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Madina Lake - Interview

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So I caught up with Madina Lake’s very own Mathew Leone after the bands finial gig, you can see the review here

See the interview below:

How are you feeling after playing your last show as Madina Lake?  

“It's one of those emotions that doesn't affect you until it happens.  I have the image of mateo and I hitting the last open drop D chord in me vs the world, which was the last strum we had as Madina and that choked me up. I'm a big denial guy, and have the added luxury of knowing we are releasing more music soon to temper the passing of ML.  Regardless of the anecdotes that obscure the symptom, the loss is still there and it does hurt.”


How has the farewell tour been as a whole?

“I've been joyfully sharing that it has been one of the best tours in our career.  If not the best, but I can't say that because we weren't with Dan.  We were always one of those bands that felt that the chemistry between us was not negotiable and anything else wouldn't be Madina.  When we were faced with the major challenge of his leaving the band after we went on sale (ticket sales), we made every effort to usurp his obstacles and accommodate his needs.  In the end, it was a personal family issue that, in ML, always takes priority. As sorely as we missed Dan, Chris Mason, one of our very closest friends (SHFC drummer), offered to play…and he ignited the band in every way.  So we were able to get another family member to seamlessly carry is through the finish line, in a big way.”


What made you decide to tour the UK as your Farewell tour?

“It's no secret that the UK has been our band's home.  We've had success in Japan, Australia, EU, but overwhelmingly in the UK from day 1.  The US market was blazing for a while before our big single got pulled because the label's staff was fired on add week.  In the USA, the criteria to like a band, or to be safe liking a band, is heavily based on the tertiary components, like image, scene, clothes, hair…everything but the music.  The UK market is not innocent of that, as it's all part and parcel with the gig, but much more focused on the music and the culture of what a band stands for.  We represent suspended judgment, acceptance, and escapism.  The British culture connected to that.”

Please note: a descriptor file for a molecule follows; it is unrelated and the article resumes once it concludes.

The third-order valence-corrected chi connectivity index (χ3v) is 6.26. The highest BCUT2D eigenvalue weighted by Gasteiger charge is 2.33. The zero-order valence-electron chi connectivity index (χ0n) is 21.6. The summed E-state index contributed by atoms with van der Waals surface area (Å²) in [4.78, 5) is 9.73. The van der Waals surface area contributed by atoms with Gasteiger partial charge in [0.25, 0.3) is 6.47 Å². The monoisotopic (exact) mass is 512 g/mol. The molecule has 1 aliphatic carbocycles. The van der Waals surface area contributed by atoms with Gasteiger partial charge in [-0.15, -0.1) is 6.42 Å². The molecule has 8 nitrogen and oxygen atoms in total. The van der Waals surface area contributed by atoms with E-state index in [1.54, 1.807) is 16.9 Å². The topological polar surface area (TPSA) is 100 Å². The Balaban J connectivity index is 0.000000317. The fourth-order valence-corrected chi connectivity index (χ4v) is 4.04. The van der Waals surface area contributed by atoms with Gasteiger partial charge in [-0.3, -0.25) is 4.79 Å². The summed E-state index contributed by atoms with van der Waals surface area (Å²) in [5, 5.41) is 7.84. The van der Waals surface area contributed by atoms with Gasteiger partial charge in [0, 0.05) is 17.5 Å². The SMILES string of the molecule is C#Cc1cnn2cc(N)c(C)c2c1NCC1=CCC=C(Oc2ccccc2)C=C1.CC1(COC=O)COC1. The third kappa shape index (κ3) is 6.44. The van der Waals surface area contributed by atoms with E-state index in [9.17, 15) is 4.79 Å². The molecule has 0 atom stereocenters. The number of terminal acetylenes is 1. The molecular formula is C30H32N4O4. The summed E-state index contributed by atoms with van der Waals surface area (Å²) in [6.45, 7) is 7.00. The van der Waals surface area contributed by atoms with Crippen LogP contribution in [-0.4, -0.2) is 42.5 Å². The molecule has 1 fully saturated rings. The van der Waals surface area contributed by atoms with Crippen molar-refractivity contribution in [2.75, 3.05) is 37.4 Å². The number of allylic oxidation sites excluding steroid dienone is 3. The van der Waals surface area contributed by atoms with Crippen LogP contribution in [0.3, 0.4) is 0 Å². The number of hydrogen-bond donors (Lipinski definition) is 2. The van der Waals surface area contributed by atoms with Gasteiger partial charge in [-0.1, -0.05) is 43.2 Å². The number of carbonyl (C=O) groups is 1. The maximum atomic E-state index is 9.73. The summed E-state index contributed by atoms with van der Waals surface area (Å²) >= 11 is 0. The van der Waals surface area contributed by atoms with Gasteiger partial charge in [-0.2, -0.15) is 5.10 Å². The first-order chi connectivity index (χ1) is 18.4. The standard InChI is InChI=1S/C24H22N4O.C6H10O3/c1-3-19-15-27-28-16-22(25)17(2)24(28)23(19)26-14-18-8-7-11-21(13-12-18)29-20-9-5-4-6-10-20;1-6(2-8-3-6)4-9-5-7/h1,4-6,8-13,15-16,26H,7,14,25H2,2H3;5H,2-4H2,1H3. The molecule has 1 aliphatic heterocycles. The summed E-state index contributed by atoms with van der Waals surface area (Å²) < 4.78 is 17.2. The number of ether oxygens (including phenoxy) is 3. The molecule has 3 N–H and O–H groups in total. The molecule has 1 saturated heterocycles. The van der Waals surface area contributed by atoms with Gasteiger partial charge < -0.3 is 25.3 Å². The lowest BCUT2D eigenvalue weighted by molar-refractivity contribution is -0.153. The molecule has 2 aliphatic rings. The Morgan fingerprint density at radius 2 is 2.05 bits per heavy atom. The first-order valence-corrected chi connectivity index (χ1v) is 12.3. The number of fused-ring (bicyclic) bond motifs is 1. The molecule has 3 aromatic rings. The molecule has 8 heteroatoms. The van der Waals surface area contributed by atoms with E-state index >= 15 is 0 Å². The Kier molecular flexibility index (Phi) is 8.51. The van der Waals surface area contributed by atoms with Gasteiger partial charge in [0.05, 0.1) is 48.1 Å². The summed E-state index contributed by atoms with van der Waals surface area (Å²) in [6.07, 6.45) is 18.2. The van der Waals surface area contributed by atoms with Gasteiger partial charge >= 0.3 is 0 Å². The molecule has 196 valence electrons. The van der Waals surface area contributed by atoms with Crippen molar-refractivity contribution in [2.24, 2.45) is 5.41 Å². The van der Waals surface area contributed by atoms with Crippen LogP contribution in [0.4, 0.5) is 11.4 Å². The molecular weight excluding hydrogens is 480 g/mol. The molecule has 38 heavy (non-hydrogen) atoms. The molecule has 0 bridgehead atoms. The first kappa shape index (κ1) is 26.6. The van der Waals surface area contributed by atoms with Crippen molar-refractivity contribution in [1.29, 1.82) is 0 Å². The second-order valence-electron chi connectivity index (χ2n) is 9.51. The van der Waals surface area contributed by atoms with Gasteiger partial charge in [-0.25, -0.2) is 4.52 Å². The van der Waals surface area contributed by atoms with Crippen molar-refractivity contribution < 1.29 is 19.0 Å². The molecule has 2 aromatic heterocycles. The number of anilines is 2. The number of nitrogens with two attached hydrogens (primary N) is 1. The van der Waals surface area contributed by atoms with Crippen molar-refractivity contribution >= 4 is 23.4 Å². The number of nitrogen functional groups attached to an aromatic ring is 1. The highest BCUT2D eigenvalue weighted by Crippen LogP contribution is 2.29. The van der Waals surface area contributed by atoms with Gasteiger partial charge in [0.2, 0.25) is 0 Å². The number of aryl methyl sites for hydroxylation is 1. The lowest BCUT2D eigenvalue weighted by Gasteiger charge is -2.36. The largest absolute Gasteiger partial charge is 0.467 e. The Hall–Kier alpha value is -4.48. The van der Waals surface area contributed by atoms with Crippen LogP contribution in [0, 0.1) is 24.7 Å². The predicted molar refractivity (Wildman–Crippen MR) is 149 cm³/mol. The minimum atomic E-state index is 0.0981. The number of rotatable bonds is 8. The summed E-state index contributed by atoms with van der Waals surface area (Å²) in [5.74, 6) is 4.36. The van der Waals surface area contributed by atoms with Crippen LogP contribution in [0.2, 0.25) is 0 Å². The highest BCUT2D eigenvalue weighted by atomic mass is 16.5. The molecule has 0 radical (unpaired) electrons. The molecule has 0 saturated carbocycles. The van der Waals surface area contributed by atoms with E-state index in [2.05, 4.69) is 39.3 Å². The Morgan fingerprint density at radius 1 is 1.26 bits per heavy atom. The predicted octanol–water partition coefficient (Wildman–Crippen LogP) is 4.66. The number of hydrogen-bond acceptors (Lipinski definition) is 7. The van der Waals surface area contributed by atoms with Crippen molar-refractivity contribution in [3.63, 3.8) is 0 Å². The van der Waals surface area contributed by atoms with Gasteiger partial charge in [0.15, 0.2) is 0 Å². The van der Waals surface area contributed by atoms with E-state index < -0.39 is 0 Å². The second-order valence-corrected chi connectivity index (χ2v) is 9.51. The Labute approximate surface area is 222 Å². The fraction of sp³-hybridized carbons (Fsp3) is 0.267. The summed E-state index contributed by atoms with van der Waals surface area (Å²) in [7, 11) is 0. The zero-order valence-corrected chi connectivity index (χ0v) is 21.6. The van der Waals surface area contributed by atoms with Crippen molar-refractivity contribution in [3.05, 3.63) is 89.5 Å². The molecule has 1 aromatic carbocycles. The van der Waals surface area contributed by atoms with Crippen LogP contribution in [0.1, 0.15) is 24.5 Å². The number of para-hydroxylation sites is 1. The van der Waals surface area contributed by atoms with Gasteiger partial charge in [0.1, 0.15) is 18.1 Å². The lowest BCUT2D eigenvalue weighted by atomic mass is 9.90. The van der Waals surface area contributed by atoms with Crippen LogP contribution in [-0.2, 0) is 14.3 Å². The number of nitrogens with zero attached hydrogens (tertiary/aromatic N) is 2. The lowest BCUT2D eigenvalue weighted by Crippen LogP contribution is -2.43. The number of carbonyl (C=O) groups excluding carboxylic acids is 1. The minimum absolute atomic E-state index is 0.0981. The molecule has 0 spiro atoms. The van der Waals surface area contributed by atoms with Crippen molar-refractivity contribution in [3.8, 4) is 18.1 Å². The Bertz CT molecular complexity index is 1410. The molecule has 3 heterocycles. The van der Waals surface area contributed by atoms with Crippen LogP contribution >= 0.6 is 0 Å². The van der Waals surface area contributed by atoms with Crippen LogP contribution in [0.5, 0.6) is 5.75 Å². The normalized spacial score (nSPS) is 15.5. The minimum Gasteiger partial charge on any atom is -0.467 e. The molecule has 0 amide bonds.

What made this the right time for the band to end?

“We declared our objective of unveiling a mythology over three records from day one.  Despite the unrealistic notion that any band will be fortunate enough to release 3 records, we managed to do it.  We punctuated it with a book that actually delivered on every clue, message and expression we intended.  That was deeply fulfilling.  In 2010, I was injured and had to lay on a couch for a year to recover.  Inertia alone is death in this lightning speed industry, but add to it that this year was proceeding 7 years of touring and neglecting our lives entirely.  Suddenly the plug was pulled and the culture shock of facing 7 years’ worth of damage our absence caused has severe consequences.”  


You are such a loved band especially over here in the UK, why do you think this is? 

“Thank you, in the States, the concept of a support band isn't an agreed upon deal with the audience.  The audiences see openers as an unworthy obstacle in the way of their band that they own.  Since the image and cool factor means more in America, disparaging the support becomes an opportunity to demonstrate your allegiance to the headliner.

We had an early opportunity to go first of 4, opening for paramour. We were so grateful to play for 1,100 kids a night, instead of the 4 or 5 a night in the states, that we relished in the chance to stake our flag in the music community. We knew who we were, what we represent and what we wanted to procure.  This philosophy was corroborated by every one of our actions that followed and trust was formed.  We could have bought into our hype, turned into assholes and probably failed in the UK and blew up in the States.”


What do you think sets you apart from other live bands?